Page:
By Eliza Mackintosh and Nick Thompson, CNN
Life will change in US
On Sunday, America’s leading infectious diseases expert summed up what’s in store for Americans in the near future: “For a while, life is not going to be the way it used to be in the United States.” Dr. Anthony Fauci also warned that hundreds of thousands of Americans could die unless every citizen joins an effort to blunt the pandemic — only to be contradicted by President Donald Trump, Stephen Collinson writes. Trump is still insisting the virus is under “tremendous” control and has urged everyone to “take it easy” and “relax.”
During the CNN-Univision Democratic presidential debate in Washington yesterday — held with podiums 6 feet apart, per CDC guidelines, and opening with elbow bumps instead of handshakes — Joe Biden and Bernie Sanders said they’d deploy the US military to fight the coronavirus if they were POTUS.
With Trump appearing unwilling to accept the full scale of the virus — which has now infected more than 1,600 people — US states are taking matters into their own hands, shutting classrooms, banning gatherings and closing public places. More than 30 million students are now out of school. The CDC has recommended gatherings of 50 people or more be canceled or postponed. And American citizens returning from Europe post-Trump’s travel ban are experiencing chaos at US airports, where they’re having to wait hours in close quarters to get screened for coronavirus.
Stocks tumble as China reveals shocking economic data
Global stock markets plunged today as investors were unnerved by drastic action from the US Federal Reserve to cushion the blow from coronavirus and as data showed the outbreak has caused an unprecedented economic collapse in China. Markets were battered in Asia, with Australia’s benchmark index crashing nearly 10% in its worst day on record. In Europe, London’s FTSE 100 fell 7% in early trading, while US markets were poised to suffer heavy losses: Dow futures were last down 1,041 points, or about 4.5%.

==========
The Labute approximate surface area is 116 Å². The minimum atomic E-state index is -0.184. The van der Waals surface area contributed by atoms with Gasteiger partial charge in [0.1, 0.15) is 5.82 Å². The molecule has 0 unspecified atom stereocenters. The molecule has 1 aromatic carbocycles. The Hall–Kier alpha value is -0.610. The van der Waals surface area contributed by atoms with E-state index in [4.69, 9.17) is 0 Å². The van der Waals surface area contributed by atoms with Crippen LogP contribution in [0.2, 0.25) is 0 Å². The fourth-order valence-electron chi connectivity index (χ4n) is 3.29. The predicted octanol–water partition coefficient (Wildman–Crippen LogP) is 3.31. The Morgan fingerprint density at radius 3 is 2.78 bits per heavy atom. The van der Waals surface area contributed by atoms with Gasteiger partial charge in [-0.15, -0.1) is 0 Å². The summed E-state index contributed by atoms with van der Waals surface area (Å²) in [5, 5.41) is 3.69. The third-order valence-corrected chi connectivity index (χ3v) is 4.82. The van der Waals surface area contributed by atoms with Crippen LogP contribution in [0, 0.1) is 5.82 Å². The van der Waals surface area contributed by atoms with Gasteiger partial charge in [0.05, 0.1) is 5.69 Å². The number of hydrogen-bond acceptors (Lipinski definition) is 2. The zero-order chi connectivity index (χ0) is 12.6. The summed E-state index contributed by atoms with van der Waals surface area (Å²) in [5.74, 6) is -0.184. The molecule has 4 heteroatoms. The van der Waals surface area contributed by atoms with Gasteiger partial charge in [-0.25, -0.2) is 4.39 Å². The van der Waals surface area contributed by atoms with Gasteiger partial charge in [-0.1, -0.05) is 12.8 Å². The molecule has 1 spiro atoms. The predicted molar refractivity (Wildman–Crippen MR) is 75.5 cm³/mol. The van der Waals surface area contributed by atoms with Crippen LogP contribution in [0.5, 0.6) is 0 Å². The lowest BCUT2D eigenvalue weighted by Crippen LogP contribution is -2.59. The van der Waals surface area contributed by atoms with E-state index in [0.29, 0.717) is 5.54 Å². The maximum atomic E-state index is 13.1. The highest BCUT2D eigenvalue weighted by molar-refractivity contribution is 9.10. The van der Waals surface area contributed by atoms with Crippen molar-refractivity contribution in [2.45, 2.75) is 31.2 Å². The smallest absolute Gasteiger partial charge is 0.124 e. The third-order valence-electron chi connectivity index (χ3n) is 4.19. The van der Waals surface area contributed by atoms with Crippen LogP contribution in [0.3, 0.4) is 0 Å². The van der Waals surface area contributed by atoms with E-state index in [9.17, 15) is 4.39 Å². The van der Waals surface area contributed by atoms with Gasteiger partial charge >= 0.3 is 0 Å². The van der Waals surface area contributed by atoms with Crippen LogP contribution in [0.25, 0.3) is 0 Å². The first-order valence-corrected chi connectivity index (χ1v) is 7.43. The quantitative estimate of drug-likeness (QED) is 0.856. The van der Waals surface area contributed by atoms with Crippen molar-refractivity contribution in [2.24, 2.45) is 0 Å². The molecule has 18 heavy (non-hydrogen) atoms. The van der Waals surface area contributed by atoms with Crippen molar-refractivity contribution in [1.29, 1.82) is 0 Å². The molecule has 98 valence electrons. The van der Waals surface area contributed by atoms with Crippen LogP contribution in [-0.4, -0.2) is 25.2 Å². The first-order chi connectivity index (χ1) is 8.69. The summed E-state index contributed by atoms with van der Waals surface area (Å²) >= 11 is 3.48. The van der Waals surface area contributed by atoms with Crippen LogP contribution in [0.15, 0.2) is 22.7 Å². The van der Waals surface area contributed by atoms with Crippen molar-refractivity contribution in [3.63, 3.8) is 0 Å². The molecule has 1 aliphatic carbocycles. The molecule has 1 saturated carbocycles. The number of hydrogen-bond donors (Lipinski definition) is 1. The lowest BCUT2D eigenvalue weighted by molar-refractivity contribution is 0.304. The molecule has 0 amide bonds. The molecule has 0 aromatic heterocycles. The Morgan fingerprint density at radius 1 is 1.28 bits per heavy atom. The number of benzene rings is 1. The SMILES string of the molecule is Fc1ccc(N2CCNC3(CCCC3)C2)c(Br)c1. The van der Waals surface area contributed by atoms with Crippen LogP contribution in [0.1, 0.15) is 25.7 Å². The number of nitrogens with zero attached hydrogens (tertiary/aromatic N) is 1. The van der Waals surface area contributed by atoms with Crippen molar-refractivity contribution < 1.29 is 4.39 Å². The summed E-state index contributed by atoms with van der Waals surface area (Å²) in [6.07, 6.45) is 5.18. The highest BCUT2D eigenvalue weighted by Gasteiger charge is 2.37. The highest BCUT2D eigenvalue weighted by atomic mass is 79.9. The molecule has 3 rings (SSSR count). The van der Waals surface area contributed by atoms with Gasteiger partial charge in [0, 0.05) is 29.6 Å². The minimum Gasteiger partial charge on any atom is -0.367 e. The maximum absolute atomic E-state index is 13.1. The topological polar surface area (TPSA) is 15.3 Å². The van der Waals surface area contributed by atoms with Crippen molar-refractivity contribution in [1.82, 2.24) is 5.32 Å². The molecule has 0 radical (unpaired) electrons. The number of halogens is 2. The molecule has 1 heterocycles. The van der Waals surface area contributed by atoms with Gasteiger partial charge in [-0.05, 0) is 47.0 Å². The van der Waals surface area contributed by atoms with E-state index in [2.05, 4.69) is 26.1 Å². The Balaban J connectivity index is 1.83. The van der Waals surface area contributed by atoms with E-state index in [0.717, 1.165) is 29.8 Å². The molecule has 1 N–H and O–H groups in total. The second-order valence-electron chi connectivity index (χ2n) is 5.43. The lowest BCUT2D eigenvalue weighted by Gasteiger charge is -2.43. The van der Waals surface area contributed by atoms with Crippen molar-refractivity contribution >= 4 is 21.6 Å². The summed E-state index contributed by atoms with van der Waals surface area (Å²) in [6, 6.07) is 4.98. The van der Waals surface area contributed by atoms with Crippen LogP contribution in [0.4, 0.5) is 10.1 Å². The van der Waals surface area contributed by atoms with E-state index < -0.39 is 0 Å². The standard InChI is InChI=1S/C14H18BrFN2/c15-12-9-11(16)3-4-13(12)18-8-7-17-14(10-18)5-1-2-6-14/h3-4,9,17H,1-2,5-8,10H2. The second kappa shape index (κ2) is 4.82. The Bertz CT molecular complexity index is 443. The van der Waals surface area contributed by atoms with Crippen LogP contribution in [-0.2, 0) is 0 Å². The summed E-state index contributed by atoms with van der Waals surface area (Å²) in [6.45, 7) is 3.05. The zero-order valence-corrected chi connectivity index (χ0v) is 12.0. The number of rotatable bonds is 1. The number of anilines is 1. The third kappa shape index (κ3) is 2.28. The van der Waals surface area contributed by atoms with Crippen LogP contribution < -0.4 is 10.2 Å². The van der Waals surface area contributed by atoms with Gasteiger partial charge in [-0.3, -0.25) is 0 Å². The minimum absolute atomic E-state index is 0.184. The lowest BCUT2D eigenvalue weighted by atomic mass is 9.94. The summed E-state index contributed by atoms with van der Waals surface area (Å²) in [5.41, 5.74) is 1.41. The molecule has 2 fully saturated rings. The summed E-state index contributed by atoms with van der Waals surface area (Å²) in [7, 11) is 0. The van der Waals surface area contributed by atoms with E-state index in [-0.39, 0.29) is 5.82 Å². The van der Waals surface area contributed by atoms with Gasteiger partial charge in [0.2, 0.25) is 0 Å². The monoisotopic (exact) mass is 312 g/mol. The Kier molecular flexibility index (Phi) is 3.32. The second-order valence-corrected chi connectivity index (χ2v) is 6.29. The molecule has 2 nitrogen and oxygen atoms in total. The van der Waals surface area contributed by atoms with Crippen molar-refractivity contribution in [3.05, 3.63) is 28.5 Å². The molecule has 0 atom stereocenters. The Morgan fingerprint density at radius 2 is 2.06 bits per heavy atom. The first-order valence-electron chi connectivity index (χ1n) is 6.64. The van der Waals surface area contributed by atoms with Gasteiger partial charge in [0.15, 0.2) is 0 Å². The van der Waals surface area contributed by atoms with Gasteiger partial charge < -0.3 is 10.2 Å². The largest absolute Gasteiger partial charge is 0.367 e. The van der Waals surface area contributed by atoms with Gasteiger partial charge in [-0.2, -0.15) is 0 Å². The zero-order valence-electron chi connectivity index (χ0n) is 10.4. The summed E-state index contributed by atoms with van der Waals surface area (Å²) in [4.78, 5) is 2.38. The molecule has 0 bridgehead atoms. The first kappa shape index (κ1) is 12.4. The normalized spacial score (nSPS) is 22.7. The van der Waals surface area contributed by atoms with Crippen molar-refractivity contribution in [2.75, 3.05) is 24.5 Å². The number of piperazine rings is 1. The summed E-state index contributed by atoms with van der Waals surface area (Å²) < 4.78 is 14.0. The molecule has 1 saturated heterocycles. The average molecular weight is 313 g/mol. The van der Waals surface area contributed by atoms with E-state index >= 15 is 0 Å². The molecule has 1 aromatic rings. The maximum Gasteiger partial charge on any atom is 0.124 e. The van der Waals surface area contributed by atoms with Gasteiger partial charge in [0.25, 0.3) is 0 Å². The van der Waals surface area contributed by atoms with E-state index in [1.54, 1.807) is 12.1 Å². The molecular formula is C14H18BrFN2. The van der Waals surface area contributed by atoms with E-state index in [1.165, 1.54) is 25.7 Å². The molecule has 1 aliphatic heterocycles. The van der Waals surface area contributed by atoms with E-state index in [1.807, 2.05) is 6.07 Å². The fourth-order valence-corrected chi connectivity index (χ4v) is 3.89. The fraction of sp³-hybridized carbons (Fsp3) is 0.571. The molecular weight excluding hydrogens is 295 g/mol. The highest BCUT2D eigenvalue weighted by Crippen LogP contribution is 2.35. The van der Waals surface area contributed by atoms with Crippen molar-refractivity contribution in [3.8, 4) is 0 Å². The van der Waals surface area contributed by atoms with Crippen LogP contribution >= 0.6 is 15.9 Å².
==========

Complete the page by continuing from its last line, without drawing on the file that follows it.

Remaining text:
China’s economy was devastated by the novel coronavirus outbreak in the first two months of the year, according to data published today, and analysts say the nightmare is far from over, Laura He writes. The collapse in activity affected every sector of the world’s second biggest economy, as the draconian measures designed to contain the outbreak there delivered an unprecedented shock that is now being replicated around the world. Retail sales plunged 20.5% during January and February over the same period in 2019, industrial output was down 13.5%, and fixed asset investment fell by nearly 25%. All three data points were much weaker than analysts were expecting, and the decline in industrial production was the sharpest contraction on record. The data for March could be even worse.
Europe is epicenter of the pandemic